Computing stuff tied to the physical world


In AVR, Hardware on Nov 30, 2008 at 01:06

The iDwarf system is a wireless 2.4 GHz radio module with an ATmega168 inside. The starter kit comes with two sensor nodes with built-in battery holder and one “hub” which interfaces to (and runs off) USB:


The daughterboards showing on top are the actual modules, the rest is part of the starter kit, i.e. sensor node and hub interface boards.

Several software examples were included, with hex files ready to try. It took me a while to figure out that I had to also set up the fuse bits – as delivered, the 168 is completely empty:


And just changing some ’s to /‘s in the source was all it took to re-compile these examples from source on MacOSX (the actual radio driver code is linked in from a library, no source, though).

Having a fully programmable chip to customize, with over half of its memory free makes this a more flexible option than XBee’s, at about the same price.

First trials indicate that the range of these little modules is a bit limited. They didn’t maintain a connection across three layers of stone & concrete (floors / walls) – a hefty requirement, but all within a single home. Still, it’s impressive what a pair of tiny on-board antennas can accomplish.

  1. Hi! I am using the idwarf for a project and really would like your assistance. My project has a CMUCam connected to an iDwarf168 and a mobile robot which has to get the coordinates from the CMUCam via the wireless network. Of course the vehicle has an idwarf168 on it. All i want to ask is how can i program the idwarf168 in order to receive these coordinates and transmit other data to the Cmucam. Thank you very much for any help at all, even a simple answer shall be very helpful to me, since i have no idea at the moment!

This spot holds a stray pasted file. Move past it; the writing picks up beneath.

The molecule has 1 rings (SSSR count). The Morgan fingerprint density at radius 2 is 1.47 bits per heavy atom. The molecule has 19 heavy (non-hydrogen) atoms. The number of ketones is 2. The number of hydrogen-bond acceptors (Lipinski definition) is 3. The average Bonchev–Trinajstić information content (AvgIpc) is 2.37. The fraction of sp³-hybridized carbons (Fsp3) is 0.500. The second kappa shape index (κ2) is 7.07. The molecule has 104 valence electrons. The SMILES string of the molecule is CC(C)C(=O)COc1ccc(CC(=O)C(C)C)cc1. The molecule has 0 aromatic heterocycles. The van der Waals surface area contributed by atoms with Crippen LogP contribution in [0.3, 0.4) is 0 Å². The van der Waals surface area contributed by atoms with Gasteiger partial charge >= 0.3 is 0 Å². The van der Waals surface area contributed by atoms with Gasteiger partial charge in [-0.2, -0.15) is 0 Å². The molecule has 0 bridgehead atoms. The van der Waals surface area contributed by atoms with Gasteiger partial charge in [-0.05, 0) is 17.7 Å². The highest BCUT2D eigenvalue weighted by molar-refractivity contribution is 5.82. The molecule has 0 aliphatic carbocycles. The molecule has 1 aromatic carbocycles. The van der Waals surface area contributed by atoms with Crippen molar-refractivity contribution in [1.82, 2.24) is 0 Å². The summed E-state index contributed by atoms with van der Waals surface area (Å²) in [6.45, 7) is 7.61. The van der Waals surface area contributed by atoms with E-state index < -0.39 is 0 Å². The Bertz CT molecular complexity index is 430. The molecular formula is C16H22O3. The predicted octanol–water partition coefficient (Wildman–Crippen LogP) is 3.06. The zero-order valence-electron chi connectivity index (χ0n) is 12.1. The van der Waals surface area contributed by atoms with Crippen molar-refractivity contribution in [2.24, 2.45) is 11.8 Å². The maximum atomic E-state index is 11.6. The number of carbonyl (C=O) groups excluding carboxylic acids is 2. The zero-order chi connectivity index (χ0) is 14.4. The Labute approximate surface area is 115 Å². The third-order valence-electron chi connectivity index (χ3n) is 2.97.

2. You need an ISP programmer (I used a USBtinyISP) to program the fuse bits and the firmware into each unit. I only tried the demo so far, which makes a led light up when a button is pushed on another unit – there are pre-compiled HEX files with the proper firmware, but to make changes you’ll need to get a gcc-based setup going (I use MacAVR, but WinAVR ought to work too). I suggest getting the demo working from the HEX files, then trying the same demo with your own compiler, after that you could make changes to the demo to implement the functionality you need.

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